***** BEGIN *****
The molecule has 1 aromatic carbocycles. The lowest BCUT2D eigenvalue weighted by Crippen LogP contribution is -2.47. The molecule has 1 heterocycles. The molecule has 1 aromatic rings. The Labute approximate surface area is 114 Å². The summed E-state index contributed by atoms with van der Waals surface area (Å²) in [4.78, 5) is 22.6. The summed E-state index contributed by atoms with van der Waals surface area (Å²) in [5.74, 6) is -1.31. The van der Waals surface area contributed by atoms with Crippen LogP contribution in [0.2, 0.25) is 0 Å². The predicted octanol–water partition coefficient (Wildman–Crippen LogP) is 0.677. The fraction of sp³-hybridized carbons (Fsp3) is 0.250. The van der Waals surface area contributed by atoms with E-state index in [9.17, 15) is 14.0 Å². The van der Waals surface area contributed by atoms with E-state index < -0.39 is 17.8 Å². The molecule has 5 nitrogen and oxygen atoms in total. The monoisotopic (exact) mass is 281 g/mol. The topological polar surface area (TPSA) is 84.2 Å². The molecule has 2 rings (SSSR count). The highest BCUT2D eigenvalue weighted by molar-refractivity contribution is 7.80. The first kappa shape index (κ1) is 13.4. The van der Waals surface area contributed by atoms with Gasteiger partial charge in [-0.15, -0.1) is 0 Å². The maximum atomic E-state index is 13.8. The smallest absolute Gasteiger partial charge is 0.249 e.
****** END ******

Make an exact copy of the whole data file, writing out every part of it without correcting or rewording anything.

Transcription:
The molecule has 1 aromatic carbocycles. The lowest BCUT2D eigenvalue weighted by Crippen LogP contribution is -2.47. The molecule has 1 heterocycles. The molecule has 1 aromatic rings. The Labute approximate surface area is 114 Å². The summed E-state index contributed by atoms with van der Waals surface area (Å²) in [4.78, 5) is 22.6. The summed E-state index contributed by atoms with van der Waals surface area (Å²) in [5.74, 6) is -1.31. The van der Waals surface area contributed by atoms with Crippen LogP contribution in [0.2, 0.25) is 0 Å². The predicted octanol–water partition coefficient (Wildman–Crippen LogP) is 0.677. The fraction of sp³-hybridized carbons (Fsp3) is 0.250. The van der Waals surface area contributed by atoms with E-state index in [9.17, 15) is 14.0 Å². The van der Waals surface area contributed by atoms with E-state index < -0.39 is 17.8 Å². The molecule has 5 nitrogen and oxygen atoms in total. The monoisotopic (exact) mass is 281 g/mol. The topological polar surface area (TPSA) is 84.2 Å². The molecule has 2 rings (SSSR count). The highest BCUT2D eigenvalue weighted by molar-refractivity contribution is 7.80. The first kappa shape index (κ1) is 13.4. The van der Waals surface area contributed by atoms with Gasteiger partial charge in [-0.15, -0.1) is 0 Å². The maximum atomic E-state index is 13.8. The smallest absolute Gasteiger partial charge is 0.249 e.